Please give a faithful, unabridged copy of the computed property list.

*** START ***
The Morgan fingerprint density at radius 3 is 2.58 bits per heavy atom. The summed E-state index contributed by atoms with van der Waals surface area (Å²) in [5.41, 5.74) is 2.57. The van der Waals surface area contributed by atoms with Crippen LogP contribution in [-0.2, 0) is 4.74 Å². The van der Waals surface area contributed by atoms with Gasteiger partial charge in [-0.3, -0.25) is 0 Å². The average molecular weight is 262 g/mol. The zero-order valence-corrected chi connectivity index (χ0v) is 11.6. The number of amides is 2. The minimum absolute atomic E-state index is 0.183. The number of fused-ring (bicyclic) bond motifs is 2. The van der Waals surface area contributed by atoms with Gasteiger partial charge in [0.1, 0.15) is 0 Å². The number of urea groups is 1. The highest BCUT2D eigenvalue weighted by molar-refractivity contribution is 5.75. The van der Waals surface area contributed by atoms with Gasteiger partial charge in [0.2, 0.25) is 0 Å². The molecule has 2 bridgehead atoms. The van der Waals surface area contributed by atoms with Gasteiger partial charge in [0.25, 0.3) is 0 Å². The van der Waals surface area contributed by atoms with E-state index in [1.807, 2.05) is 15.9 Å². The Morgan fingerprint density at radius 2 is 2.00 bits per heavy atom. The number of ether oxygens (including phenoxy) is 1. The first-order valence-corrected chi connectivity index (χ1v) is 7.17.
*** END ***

The Morgan fingerprint density at radius 3 is 2.58 bits per heavy atom. The summed E-state index contributed by atoms with van der Waals surface area (Å²) in [5.41, 5.74) is 2.57. The van der Waals surface area contributed by atoms with Crippen LogP contribution in [-0.2, 0) is 4.74 Å². The van der Waals surface area contributed by atoms with Gasteiger partial charge in [-0.3, -0.25) is 0 Å². The average molecular weight is 262 g/mol. The zero-order valence-corrected chi connectivity index (χ0v) is 11.6. The number of amides is 2. The minimum absolute atomic E-state index is 0.183. The number of fused-ring (bicyclic) bond motifs is 2. The van der Waals surface area contributed by atoms with Gasteiger partial charge in [0.1, 0.15) is 0 Å². The number of urea groups is 1. The highest BCUT2D eigenvalue weighted by molar-refractivity contribution is 5.75. The van der Waals surface area contributed by atoms with Gasteiger partial charge in [0.2, 0.25) is 0 Å². The molecule has 2 bridgehead atoms. The van der Waals surface area contributed by atoms with Gasteiger partial charge in [0.25, 0.3) is 0 Å². The van der Waals surface area contributed by atoms with E-state index in [1.807, 2.05) is 15.9 Å². The Morgan fingerprint density at radius 2 is 2.00 bits per heavy atom. The number of ether oxygens (including phenoxy) is 1. The first-order valence-corrected chi connectivity index (χ1v) is 7.17.